And now the last of the last words. The seventh:
“Into your hands,” he said, “I commend my spirit.”
(Where does your spirit go? Who holds it?)
All this language is coded. It says what it says and it says so much more.
Into your hands I commend my spirit.
Jesus didn’t invent that, hanging there.
It is a prayer of his people.
It is a line from the thirty-first Psalm.
In You, O Lord, I seek refuge;
Do not let me ever be put to shame.
In your righteousness deliver me.
Incline your ear to me.
Rescue me quickly.
Be a rock of refuge for me,
A strong fortress to save me.
You are indeed my rock and my fortress.
Take me out of the net that is hidden for me,
For you are my refuge.
Into your hands, I commend my spirit;
You have redeemed me, Faithful God.
These words are not resignation. He does not speak them and hang his head. They are fighting words. He uses his very last breath to make sure they are heard.
And with them he says to the powers that surround him, “I do not belong to you.” I do not belong to your violence and I do not belong to your fear.
It’s what the artists said when they came together this week on the Ivory Coast, to film a music video in the place where a terrorist attack occurred two weeks ago. They wrote a new song, celebrating life and denouncing hatred. They danced and clapped and in a show of solidarity they held hands and sang together “you cannot make us hide.”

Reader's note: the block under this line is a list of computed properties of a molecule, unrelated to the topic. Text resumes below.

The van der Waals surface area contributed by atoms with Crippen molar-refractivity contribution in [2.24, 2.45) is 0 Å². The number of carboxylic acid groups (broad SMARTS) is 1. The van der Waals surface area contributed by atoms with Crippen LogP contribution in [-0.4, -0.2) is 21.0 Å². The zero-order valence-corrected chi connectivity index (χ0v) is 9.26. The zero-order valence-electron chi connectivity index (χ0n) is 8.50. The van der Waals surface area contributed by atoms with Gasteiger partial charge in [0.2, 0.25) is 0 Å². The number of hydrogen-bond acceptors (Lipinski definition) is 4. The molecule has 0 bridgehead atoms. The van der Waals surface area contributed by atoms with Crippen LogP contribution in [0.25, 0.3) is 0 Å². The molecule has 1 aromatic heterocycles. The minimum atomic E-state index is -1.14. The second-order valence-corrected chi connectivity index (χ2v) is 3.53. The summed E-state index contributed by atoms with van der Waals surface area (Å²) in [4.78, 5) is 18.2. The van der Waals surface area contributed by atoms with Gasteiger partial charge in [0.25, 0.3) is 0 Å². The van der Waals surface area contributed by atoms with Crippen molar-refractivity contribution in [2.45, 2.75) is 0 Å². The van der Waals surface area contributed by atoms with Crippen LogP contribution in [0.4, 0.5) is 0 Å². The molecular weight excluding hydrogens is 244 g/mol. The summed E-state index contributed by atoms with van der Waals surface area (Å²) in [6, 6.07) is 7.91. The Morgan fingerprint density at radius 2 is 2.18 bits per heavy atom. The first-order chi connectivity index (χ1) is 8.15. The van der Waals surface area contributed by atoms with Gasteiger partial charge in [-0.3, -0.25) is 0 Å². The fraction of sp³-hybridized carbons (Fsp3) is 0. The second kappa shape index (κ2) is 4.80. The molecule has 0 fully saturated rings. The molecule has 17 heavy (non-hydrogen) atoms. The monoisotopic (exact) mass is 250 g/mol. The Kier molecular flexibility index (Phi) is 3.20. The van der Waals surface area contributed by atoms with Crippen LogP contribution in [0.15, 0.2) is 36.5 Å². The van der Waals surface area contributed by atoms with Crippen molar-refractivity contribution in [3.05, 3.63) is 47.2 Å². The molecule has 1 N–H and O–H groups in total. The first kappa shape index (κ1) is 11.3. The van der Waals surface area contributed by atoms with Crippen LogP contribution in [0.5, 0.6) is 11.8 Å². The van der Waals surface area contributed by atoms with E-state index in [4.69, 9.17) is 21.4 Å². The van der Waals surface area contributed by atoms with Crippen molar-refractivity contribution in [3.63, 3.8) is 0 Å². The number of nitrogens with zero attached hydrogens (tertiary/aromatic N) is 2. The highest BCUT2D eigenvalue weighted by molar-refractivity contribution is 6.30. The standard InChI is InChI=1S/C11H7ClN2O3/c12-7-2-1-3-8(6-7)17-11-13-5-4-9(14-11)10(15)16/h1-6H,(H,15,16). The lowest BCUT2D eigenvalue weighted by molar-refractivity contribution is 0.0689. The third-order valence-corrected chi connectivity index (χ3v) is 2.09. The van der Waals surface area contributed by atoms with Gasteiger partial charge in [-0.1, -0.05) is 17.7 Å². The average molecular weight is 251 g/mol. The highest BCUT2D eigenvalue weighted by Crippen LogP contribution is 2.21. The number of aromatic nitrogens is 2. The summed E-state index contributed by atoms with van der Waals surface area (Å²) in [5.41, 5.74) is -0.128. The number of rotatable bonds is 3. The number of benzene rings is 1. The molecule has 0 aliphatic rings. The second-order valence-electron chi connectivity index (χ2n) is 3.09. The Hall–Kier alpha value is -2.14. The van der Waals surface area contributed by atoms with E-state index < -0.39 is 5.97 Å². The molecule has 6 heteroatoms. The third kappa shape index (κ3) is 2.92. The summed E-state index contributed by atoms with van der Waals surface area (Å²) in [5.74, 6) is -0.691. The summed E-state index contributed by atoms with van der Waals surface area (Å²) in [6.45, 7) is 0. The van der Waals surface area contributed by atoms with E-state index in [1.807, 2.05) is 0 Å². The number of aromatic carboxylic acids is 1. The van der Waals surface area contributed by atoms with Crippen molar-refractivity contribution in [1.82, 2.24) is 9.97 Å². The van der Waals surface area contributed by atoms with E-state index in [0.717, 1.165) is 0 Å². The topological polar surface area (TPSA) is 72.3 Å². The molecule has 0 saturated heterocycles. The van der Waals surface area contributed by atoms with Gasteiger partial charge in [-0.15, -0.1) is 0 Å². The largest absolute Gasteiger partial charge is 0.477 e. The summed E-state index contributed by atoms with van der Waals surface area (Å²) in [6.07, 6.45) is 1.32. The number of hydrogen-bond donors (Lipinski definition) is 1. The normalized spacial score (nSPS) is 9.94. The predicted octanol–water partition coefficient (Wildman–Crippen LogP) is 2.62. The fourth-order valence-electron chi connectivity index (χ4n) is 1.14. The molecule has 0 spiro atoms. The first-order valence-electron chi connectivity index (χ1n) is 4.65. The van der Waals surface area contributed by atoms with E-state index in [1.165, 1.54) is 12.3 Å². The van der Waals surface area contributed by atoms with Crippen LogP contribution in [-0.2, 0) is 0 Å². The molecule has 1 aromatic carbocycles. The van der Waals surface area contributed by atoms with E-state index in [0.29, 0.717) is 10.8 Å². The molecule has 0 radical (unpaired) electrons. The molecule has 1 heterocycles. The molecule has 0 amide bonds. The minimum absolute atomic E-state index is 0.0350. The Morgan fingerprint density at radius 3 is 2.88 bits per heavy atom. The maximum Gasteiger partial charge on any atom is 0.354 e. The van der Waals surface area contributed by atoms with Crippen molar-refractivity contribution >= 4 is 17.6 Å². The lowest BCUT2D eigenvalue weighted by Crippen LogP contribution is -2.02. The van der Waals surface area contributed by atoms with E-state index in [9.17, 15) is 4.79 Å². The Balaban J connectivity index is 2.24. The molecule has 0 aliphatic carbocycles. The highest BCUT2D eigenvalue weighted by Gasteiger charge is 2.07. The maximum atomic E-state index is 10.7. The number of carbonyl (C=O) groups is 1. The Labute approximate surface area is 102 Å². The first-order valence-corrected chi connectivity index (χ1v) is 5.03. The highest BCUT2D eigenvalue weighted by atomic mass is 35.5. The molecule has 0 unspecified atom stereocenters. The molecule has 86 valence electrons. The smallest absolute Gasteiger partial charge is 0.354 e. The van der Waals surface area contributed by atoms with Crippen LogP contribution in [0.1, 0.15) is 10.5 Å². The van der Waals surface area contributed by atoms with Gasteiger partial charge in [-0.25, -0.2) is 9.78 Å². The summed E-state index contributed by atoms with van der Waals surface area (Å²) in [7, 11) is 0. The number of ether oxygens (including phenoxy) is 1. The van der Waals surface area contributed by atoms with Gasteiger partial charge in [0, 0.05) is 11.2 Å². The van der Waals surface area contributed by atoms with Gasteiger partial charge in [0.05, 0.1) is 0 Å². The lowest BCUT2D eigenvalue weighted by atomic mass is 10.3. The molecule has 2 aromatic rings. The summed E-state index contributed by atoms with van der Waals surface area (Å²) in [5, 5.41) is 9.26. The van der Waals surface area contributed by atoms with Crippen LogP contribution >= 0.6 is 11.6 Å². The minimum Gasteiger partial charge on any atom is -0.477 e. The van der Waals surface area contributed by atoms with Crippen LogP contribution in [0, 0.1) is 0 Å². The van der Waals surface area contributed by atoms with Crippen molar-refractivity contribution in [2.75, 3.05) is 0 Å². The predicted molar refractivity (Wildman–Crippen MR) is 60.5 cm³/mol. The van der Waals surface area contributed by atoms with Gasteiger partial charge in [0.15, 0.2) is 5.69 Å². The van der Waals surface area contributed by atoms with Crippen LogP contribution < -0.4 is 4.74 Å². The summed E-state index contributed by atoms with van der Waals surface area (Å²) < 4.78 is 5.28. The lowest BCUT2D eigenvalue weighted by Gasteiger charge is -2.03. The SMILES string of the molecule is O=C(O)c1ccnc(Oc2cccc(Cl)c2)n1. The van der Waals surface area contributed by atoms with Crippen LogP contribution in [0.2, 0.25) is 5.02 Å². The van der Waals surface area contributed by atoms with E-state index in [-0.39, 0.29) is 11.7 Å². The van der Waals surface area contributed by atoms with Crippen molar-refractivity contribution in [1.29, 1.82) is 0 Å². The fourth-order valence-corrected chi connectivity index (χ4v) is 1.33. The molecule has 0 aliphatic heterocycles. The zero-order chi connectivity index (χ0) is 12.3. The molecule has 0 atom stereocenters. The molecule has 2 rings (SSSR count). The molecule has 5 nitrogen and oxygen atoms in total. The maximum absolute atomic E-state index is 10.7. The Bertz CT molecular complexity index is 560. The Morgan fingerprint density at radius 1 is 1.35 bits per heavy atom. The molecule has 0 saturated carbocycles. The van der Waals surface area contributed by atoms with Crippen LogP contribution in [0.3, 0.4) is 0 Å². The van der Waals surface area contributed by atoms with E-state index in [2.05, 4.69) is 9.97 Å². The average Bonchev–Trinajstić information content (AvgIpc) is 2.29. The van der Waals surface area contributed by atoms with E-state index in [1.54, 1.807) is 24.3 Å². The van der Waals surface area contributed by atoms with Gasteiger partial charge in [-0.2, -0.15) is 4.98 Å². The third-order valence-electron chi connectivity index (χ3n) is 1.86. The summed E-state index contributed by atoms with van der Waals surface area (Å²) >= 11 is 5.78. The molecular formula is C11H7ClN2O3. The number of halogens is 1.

Like how Jesus speaks to God, but for us: says, Violence cannot claim our spirits and fear is no currency here.
It’s what the restaurant owner in New York City said when bombs had destroyed so much. He knew people would need to gather and he knew they would need to feel safe. When every other place had boarded up their doors, he threw his open, and made giant plates of pasta, and found a chair for anyone who could come, and played music that would be good for their souls. He hugged each person that arrived. When people called, because they heard the restaurant was open, they said, “Do we need a reservation?” and to everyone the owner said, “Just come.”
Like how Jesus speaks to God, but for us: says, Violence does not own us and fear will not hold us hostage.
The crucifixion is horrific like any murder is horrific.
And it is unjust like any execution is unjust.
And it is heart-breaking like every loss is heart-breaking.
And this horror, this injustice, this heartbreak – it is ancient. And we have not yet unlearned it. It is our story every day.
(So where does your spirit go? Who holds it?)
The one we mourn tonight said to the one who was with him always: Into your hands, I commend my spirit.
The words are offering, and they are reunion.
But they are also remembrance – these are the words his people have spoken for generations.
And they are reverence – these are the words with which he acknowledges that he is not his own.
And they are resistance – these are the last words, and with them, from the cross, he says, “This is not the last word.”